Tim Palmer reported
MARK COLVIN: It may be the effect of Hollywood, but for most people the Italian mafia brings to mind the Cosa Nostra and Sicily.
But recent events have underlined just how dramatically the balance of power in Italian organised crime has shifted.
It's the Calabrian mafia, the 'ndrangheta, that now rules supreme over other so called "men of honour" syndicates.
Last month raids in the US and Italy rounded up the men alleged to have been running one of the biggest organised drug routes on the planet.
Among the Calabrian mafia figures arrested were former mainstays of the Sicilian mafia - members of the infamous Gambino family.
Since then a study has put a figure on just how much the 'ndrangheta now turns over in a year, and it's more than the combined revenues of McDonalds and Deutschebank.
I'm joined by the ABC's foreign affairs analyst Tim Palmer.
As much as a hidden economy can be measured, just what do these figures reveal?
TIM PALMER: Well in 2013 the 'ndrangheta turned over $80 billion it's estimated by this research group Demoscopia.
MARK COLVIN: There are a lot of small countries that would be envious?
TIM PALMER: Quite so. And, in fact, in Italy it's the equivalent of 3.5 per cent of that nation's GDP (Gross Domestic Product). And you'd imagine greater than the GDP of some countries, as you say.
I mean the group also estimated that while they have 400 major operatives around the world, that there's as many as 60,000 people working for the 'ndrangheta now. It's quite a sizeable, gigantic organisation that really has supplanted the Cosa Nostra and the Comorra.
MARK COLVIN: Now when I was reporting from Europe in the 90s, I spoke to magistrates who said that some of that money was being laundered through Australia. What do we know about that now?
TIM PALMER: Australia obviously, there's a connection back as far as the 1930s, money laundering has always been alleged as part of the operations here. The rest of course, drugs. The name's associated with Griffith, inevitably. And also of course the men convicted with the tinned tomatoes drug importation, that at the time it happened some six years ago was the biggest bust of MDMA (Ecstasy) in the world.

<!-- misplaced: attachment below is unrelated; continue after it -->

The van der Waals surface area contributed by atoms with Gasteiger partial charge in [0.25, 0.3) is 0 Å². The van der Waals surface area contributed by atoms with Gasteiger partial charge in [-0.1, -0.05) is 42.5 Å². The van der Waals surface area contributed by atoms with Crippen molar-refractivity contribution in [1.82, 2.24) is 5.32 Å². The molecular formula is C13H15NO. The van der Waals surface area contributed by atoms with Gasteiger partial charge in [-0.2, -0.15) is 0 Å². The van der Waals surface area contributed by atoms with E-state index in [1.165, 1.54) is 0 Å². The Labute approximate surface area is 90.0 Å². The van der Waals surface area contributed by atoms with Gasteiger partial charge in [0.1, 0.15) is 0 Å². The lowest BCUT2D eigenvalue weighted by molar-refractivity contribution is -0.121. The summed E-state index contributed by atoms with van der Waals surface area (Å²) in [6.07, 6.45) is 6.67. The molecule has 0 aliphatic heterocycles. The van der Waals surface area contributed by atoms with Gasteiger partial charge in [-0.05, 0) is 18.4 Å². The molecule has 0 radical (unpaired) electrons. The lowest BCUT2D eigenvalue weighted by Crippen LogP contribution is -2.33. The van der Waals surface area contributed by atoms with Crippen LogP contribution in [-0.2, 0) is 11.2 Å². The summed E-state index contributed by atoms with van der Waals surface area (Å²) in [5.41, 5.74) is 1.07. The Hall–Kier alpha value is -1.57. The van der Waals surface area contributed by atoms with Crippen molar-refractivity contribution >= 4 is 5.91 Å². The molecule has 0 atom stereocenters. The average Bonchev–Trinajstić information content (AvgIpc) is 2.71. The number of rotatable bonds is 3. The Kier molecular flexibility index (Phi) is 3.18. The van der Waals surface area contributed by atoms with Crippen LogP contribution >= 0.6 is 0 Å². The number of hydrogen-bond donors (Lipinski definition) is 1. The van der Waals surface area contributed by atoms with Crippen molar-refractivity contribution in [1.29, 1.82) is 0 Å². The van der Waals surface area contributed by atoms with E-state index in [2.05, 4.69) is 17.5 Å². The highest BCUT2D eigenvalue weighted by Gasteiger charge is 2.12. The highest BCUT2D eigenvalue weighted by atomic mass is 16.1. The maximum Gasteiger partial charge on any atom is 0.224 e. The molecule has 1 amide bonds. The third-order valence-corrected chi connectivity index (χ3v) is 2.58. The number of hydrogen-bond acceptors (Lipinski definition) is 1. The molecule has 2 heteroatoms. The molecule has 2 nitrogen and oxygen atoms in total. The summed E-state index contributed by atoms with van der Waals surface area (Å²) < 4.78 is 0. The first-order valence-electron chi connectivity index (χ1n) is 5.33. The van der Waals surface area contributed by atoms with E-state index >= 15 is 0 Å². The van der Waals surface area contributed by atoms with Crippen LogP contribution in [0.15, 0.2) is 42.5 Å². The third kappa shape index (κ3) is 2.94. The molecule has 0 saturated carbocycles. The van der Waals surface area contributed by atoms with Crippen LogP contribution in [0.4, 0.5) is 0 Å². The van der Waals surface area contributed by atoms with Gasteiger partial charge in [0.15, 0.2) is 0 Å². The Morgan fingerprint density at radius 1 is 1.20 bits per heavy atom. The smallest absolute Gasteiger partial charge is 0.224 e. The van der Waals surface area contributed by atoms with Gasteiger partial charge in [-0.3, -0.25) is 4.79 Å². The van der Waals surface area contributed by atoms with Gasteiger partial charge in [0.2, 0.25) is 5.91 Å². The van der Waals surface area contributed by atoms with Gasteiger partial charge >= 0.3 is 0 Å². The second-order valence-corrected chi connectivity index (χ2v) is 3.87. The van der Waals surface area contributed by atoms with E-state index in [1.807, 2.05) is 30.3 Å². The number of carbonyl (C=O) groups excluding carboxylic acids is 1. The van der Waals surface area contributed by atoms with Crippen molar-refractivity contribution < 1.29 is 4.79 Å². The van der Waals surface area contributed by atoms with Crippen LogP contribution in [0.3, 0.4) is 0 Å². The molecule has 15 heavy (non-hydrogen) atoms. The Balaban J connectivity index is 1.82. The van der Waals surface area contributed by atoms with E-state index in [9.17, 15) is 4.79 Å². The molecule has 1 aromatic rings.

And it's interesting to see in these figures worldwide, the big industries for the 'ndrangheta around the world is, of course, drug trafficking, firearms trafficking. The illegal garbage disposal industry - $30 billion. Then a bit further down the line you look that extortion and usury brought in a substantial $4.4 billion, nowhere near as much as those top line figures - $36 billion for drugs.
But I spoke to the author John Dickie in London, he has recently written Mafia Republic about the importance of the extortion in ensuring the 'ndrangheta's grip.
And here's what John Dickie had to say.
JOHN DICKIE: Very, very important is extortion. Extortion is how they rule their home territory, wherever it may be in the world. Extortion gives them their foothold in the both the lawful economy and in their control of the criminal underworld, because the key thing about this model is that you extort money both from the car showroom owner and from the car thief, so you control both ends. And you exercise that power to extract extortion money just like a state has the power to extract taxation from its population.
And that's really the key instrument of rule in 'ndrangheta territories. And that's why we the sort of historians and social scientists often think of organisations like the 'ndrangheta as being like a kind of shadow state.
MARK COLVIN: So the 'ndrangheta was the little brother of say the Comorra around Naples and Cosa Nostra in Sicily, now it's the big brother.
TIM PALMER: Certainly is. And the raids in the United States and in Italy last month emphasise that, because amongst the big heads from 'ndrangheta that they picked up there, that supposedly busted this route of drugs from the Americas to Europe, through the big port Gioia Tauro, involving cartels from Mexico and Guiana - not only did they bring in 'ndrangheta figures, but they brought in members of the Gambino family, a name that was synonymous with the Cosa Nostra.
There's clearly a new alliance here, and here's how John Dickie explained that.
JOHN DICKIE: What is striking is that you see them in this operation having an alliance with the Gambino family. Now the Gambinos in the States are as Sicilian American as it gets. They're traditionally have done business with Sicilian 'men of honour' from Cosa Nostra, and the fact that men close to the Gambino clan are seen to be working here with the 'ndrangheta gives you a picture of just to what extent the 'ndrangheta has supplanted Cosa Nostra as the major transatlantic drug trafficker.
MARK COLVIN: John Dickie, author of Mafia Republic, was talking to the ABC's foreign affairs analyst Tim Palmer.